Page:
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Oxytocin Promotes Altruistic Punishment

Gökhan Aydogan; Nadja C. Furtner; Bianca Kern; Andrea Jobst; Norbert Müller; Martin G. Kocher, ‘Oxytocin Promotes Altruistic Punishment’, https://www.medscape.com/viewarticle/889407?nlid=119667_425&src=WNL_mdplsfeat_171219_mscpedit_psyc&uac=254008DG&spon=12&impID=1513244&faf=1, Medscape (Nov 1, 2017)

Negative social emotions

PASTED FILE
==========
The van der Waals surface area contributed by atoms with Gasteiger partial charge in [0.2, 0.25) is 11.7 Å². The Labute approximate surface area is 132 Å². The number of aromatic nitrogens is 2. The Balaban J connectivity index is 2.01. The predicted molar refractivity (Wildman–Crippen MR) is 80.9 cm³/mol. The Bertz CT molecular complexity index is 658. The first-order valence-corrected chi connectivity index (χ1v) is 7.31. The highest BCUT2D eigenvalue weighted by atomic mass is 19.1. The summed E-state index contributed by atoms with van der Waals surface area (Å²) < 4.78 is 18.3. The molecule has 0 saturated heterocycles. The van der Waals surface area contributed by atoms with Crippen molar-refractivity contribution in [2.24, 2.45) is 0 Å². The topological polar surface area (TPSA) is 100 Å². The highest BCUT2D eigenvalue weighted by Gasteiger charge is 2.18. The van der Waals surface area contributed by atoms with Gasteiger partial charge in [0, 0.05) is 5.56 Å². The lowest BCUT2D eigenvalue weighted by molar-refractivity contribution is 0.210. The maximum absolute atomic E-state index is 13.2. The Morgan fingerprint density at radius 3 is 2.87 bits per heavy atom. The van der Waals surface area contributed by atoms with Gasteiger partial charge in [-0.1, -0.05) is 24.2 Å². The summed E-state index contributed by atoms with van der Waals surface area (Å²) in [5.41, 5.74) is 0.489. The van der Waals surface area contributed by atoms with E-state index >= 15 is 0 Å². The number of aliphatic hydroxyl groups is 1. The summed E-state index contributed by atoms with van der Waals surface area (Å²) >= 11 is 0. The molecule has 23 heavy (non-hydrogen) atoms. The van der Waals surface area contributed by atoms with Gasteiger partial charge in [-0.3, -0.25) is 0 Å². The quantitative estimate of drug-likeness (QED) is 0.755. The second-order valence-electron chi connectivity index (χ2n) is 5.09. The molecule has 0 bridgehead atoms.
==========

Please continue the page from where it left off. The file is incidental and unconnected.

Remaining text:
Contrary to the notion of oxytocin being a pro-social hormone, we found that participants treated with oxytocin exhibited an amplification of self-reported negative social emotions such as anger towards free-riders, ultimately resulting in higher magnitude and frequency of punishment of free-riders compared to placebo. Furthermore, we found initial evidence that oxytocin contributes to the positive effects of a punishment institution by rendering cooperation preferable in the oxytocin condition for even the most selfish players when punishment was available. Together, these findings imply that the neural circuits underlying altruistic punishment are partly targeted by the oxytonergic system and highlight the importance of neuromodulators in group cohesion and norm enforcement within social groups.

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